It also flies in the face of claims made by anti-gun advocates that “safety” is one of the reasons they are attempting to enact additional measures limiting our Constitutional rights and freedoms where firearms are concerned. Estimates range – sometimes widely – but it is probably fair to say that somewhere between 30% and 40% of American households have at least one firearms, with an estimated total ownership of 256 million firearms.

And the total number of accidental deaths due to firearms use is under 500? I’d say we’re doing pretty good!

Oh, and that equality issue I mentioned? The sexual dimorphism inherent to our species means that women tend, on average, to be about 15% smaller than men, and only around 60% as strong – again, on average. This means that women are at a significant disadvantage when attempting to physically fight off would-be male attackers.

Firearms significantly redress this disadvantage: the original aphorism I with which started this piece stated (variations on) “God created men, Samuel Colt (inventor of the first practical repeating handgun) made them equal.”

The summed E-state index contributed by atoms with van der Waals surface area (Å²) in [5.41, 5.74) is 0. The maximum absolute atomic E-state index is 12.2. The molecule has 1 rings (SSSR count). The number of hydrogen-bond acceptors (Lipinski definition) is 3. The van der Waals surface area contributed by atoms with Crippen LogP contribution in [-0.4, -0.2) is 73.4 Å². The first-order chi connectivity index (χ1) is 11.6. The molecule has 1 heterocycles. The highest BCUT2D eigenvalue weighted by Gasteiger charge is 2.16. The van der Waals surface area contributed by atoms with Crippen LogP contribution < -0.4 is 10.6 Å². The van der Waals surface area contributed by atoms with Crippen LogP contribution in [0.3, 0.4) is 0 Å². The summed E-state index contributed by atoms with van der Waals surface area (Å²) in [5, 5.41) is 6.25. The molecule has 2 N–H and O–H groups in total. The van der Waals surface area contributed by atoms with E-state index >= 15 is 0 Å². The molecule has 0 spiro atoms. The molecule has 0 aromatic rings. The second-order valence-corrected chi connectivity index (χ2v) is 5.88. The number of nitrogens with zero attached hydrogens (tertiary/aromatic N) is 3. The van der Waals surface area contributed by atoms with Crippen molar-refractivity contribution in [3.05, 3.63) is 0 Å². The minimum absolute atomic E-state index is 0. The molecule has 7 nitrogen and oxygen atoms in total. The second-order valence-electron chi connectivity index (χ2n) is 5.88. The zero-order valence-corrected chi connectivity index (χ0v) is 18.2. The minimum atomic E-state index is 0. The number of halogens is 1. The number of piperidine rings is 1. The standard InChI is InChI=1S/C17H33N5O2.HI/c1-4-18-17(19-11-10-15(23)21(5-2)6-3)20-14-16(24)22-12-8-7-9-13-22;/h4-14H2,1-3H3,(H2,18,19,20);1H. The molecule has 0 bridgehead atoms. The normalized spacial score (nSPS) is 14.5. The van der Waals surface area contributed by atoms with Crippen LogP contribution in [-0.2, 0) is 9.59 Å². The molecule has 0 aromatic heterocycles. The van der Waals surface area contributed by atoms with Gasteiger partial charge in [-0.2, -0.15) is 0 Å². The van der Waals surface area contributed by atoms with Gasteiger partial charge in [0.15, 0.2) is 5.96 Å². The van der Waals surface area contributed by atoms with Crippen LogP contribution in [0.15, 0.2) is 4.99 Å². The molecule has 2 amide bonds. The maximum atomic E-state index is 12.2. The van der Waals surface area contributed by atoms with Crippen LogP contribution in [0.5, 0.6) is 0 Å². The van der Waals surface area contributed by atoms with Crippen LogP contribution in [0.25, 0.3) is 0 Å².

This is even more true where women are concerned!

“Do you think the word ‘feminism’ can be rehabilitated?”

I recently came across a post with the above title, on a social media site not typically noted for its preponderance of thoughtful, reflective posts, and it caught my attention. The person posting, who happens to be female, and with a background in law, noted that

Although I applaud women like these [see image, below] for making a valiant effort… I’m afraid that — like the term “conservatism” — the word “feminism” has been abused, misused and propagandized beyond reclamation.

Bruner on feminism

As I responded, this issue is far from a new one! The late great G.K. Chesterton wrote this back in the late 19th or early 20th century:

Chesterton - feminism

His point remains valid today, in my opinion.